SAN DIEGO — Green Cross Corp., an Osaka, Japan-based pharmaceutical company, has agreed to pump as much as $40 million into Viagene, a San Diego-based start-up that is developing a drug to treat patients infected with HIV, the virus that causes AIDS.
In return, Green Cross will hold worldwide marketing rights for the drug, which is expected to begin human clinical trials during 1992, Viagene Vice President Brad Gordon said Thursday.
Viagene, a 4-year-old, privately held company, will retain manufacturing rights and receive royalties for the drug, which company officials believe could help the immune system destroy HIV-infected cells.
The worldwide marketing agreement is unusual, biotechnology industry observers said, because most U.S. companies usually retain marketing rights for their home market. Increasingly, however, major international drug companies "are looking for worldwide rights" when they strike research and development agreements with start-up firms, said Pamela Bridgen, executive director of the Assn. of Biotechnology Cos., a Washington-based trade group.
Viagene's agreement "might be a vision of the future" in the biotechnology industry, Bridgen said. "With the increasing cost of developing a drug and getting it to market . . . companies want to make sure they get their pay-back" through worldwide sales agreements, Bridgen said.
The cash infusion "is a hell of a good deal for Viagene," said Jim McCamant, editor of the San Francisco-based Medical Technology Stock Letter. "For $40 million, you can't argue with them saying 'OK' to worldwide rights."
Green Cross sought U.S. marketing rights for the planned drug because "the largest market for HIV-infected people is, in fact, in the U.S.," Gordon said. "The incidence (of HIV) in Japan is very low." Green Cross also has a "strong presence" in Europe, home to another large HIV-infected population, Gordon said.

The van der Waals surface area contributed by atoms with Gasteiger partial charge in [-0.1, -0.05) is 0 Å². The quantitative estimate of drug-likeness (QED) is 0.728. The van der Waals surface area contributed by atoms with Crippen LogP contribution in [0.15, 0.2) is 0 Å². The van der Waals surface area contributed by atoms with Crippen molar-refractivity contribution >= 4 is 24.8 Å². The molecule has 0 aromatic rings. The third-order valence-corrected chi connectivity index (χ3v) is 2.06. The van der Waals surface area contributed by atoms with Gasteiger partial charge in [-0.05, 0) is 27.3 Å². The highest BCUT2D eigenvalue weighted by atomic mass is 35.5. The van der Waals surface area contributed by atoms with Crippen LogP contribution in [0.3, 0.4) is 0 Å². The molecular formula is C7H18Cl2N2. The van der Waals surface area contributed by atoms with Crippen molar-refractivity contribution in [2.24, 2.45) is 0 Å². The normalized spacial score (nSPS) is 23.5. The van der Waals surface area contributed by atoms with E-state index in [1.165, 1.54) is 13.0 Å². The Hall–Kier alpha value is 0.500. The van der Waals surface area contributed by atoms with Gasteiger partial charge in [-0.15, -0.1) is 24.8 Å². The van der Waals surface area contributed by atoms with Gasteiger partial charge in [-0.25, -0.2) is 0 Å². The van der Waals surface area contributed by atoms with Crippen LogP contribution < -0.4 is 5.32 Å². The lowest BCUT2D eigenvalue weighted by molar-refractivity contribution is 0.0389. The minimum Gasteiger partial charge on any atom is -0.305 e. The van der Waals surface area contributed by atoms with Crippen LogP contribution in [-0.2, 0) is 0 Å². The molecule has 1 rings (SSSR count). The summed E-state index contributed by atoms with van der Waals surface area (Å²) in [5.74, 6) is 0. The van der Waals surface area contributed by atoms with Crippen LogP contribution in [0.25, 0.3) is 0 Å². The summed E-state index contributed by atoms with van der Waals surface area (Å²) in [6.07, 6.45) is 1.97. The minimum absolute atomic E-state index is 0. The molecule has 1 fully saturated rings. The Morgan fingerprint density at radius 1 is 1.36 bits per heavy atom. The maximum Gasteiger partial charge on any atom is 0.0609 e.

Green Cross, which reported $700 million in sales during 1990, has a "strong U.S. presence" through Alpha Therapeutics, a Los Angeles-based subsidiary that manufactures and markets blood products, Gordon said. Viagene's planned HIV drug will dovetail with Alpha Therapeutics' marketing efforts, Gordon said.
Green Cross acquired Alpha Therapeutics, one of the nation's largest producers of blood products, in 1978. The company's products are used to treat hemophilia, immune deficiencies, shock and trauma. Alpha has 1,800 employees in the U.S., including 1,200 at its Los Angeles plant. Alpha's sales have increased "ten-fold" in recent years to $200 million, Alpha president Ed Matveld said Thursday.
Viagene will receive portions of the $40 million during a four-year period. Distribution will be determined by Viagene's ability to meet "certain milestones" as the product moves through R&D and into production, Gordon said.
The $40 million also includes a $4.7-million equity investment being made by Green Cross. Viagene previously had raised about $13 million during four venture capital rounds.
The company, with 45 employees, was spun off from San Diego-based Gensia Pharmaceuticals, another biotech firm, in 1987. David Hale, Gensia's president, also serves as chairman of Viagene's board.